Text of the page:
Halloween has always been my favorite holiday. From the cheap thrills of decked out houses, corn mazes, and boy-meets-ghoul kinda parties, to the fistfuls of candy consumed, it’s a boo-tiful thing.
And while I loved the holiday as a kid, having my own sent it way up and over the Harvest moon to make it the best holiday of all. From baby pumpkins and toddler kitty cats to tween fairies and scaries, Halloween became an unending parade of happy memories. In fact, when we moved to LA, we made an offer on our house in two seconds flat once we were told it had the most kick ass Halloween ever — freaky June Cleaver would pick the block we live on, especially around October 31st when she’s wielding a meat cleaver. (Watch your neck, Beaver!)
Considering I trick-or-treated until my senior year in high school(!), it never occurred to me that my kids might actually be getting too old for All Hallow’s Eve shenanigans. But a couple of weeks ago when I asked my son what he was going to be for Halloween, he gave me a noncommittal shrug, and my daughter announced she was planning on hightailing it out of our spooky street to go with her friends to case some fancy-pants hyper-Hollywood haunts.
So when my BBF offered us tickets to join a group heading to “The Rise of the Jack O’Lanterns” (Descanso Gardens in LA, Old Westbury Gardens in Long Island if you’re on the East Coast), I jumped at the chance for some good old fashioned Halloween fun, plus 5,000 arty carved pumpkins to boot.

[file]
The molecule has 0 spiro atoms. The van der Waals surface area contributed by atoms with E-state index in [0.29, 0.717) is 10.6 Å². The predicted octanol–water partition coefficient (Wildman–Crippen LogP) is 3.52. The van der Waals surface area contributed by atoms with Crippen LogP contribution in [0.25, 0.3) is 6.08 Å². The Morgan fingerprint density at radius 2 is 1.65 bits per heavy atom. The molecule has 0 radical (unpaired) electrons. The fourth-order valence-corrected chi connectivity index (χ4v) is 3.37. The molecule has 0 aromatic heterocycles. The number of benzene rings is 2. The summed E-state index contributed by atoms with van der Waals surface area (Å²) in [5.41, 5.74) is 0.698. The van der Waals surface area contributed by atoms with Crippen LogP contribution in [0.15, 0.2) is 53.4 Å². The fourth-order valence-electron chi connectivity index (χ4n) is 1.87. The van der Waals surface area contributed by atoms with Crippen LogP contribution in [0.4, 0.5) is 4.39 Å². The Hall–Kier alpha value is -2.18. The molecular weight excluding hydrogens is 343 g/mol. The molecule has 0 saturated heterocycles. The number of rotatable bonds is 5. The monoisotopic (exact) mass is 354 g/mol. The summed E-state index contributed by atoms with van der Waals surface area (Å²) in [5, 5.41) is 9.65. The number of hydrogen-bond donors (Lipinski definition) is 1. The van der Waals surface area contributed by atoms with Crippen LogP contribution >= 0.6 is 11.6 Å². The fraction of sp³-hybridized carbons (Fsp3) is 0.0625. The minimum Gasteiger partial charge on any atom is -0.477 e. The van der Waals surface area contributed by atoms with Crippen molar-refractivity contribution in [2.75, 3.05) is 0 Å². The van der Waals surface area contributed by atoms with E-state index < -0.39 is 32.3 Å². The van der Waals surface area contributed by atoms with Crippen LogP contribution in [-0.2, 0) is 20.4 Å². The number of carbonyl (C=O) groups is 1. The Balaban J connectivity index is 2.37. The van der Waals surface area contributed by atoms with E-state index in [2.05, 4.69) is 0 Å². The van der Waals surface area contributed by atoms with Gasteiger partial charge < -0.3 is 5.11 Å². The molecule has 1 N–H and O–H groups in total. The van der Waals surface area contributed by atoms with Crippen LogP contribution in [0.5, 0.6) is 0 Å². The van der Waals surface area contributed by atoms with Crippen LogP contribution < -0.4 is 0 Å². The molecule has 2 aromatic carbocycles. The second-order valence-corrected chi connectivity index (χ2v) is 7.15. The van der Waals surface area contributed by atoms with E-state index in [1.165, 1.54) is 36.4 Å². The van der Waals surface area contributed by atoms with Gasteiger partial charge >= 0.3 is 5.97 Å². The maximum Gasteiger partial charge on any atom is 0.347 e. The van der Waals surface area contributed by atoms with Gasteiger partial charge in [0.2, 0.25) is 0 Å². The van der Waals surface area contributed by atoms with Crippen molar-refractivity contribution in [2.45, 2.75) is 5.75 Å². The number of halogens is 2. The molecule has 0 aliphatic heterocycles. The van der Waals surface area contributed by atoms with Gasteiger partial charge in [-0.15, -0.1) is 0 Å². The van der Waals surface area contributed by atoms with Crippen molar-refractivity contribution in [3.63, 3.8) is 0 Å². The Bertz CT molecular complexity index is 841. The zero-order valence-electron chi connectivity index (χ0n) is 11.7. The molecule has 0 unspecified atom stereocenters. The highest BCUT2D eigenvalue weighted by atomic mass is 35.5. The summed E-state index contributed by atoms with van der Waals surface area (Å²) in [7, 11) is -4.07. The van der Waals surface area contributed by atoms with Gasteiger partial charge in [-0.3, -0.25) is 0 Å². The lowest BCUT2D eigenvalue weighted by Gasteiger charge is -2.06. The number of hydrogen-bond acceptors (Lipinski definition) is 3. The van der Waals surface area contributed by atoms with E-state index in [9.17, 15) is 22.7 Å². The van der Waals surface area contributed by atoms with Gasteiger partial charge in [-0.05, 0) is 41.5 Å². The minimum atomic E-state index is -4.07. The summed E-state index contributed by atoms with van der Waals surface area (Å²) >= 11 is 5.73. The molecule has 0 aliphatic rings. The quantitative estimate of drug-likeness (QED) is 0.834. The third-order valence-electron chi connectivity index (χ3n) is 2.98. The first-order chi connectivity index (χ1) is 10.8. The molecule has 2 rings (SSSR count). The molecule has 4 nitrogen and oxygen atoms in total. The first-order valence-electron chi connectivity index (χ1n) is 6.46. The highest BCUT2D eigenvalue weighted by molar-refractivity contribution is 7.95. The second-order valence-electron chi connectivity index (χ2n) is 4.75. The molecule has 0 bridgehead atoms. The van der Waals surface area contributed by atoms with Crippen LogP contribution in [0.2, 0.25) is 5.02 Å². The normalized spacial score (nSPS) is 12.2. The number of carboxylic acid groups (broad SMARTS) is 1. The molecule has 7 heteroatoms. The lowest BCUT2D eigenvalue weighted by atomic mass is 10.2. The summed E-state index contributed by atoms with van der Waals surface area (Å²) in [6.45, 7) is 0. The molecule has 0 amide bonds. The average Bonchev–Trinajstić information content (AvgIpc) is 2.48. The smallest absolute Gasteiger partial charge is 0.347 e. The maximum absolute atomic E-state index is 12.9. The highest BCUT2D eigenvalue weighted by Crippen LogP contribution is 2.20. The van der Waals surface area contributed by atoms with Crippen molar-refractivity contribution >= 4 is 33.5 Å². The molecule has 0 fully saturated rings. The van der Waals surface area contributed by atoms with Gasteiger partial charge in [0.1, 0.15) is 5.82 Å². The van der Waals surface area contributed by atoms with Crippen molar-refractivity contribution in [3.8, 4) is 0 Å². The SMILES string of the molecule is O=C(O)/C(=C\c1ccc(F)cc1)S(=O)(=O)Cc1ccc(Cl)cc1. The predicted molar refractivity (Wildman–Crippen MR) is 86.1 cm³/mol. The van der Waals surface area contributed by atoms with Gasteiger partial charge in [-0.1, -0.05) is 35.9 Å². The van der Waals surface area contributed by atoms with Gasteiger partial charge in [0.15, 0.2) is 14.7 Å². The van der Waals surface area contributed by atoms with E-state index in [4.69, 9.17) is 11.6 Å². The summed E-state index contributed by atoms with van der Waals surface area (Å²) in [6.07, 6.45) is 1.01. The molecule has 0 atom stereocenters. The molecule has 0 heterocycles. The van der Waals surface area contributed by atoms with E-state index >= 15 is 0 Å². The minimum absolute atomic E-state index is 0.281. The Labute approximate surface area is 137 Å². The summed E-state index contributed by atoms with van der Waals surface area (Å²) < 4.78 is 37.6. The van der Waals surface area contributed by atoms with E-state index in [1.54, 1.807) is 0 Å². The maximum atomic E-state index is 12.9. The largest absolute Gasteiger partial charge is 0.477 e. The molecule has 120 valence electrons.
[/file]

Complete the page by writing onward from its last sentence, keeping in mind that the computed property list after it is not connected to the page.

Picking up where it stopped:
That’s when shit got really scary.
It started just like any good horror movie. The lot of us laughing, having a nice dinner ahead of time, with no inkling about what was coming. We arrived at “The Rise” feeling excited that it was starting to feel like fall — there was a nip in the air (a “chilly” 70-degrees in LA) and the perfect setting for a fun Saturday night with the fam.
The dark maze that loomed ahead seemed sweet and not at all threatening. (I have a long-standing fear of puppets, evil clowns, and twisted carnies, so I do a scan for such things pretty much daily, and especially around Halloween time.) We all started the trail together, with my kids and their friends slightly ahead of me. I’m well-accustomed to the “mom, get away from me,” stance, although I do enjoy watching from a distance like a stalker, voyeur, or garden variety GenX mom — all sort of the same thing.
Normally, that is.
Within five minutes on the pumpkin-studded trail, the kids disappeared into the crowd. The combo platter of low-lit jack-o’-lanterns and blinding iPhone flashes made it nearly impossible to see. I rubbed my eyes, and when my I finally regained my focus, I suddenly realized that not only did I no longer see the young’uns, I’d also lost track of my husband and the other BBFs as well.
Alone and somewhat disoriented, I tried to enjoy the art and artistry of the evening, but as soon as I rolled by the video games themed pumpkins (Pokémon, Grand Theft Auto, etc.), I knew I was doomed. My impulse was to grab my son and point out his faves, but he was nowhere to be found. Ditto on the Kardashians — I hadn’t kept up with my daughter, so there was nobody there for me to pick favorites with. (I enjoy Rob, who looked surprisingly thin and handsome etched on a pumpkin, and without discussing with her, I knew my daughter would be happy that Kourtney was smiling… we both worry about her, the most tortured of the torturous bunch.)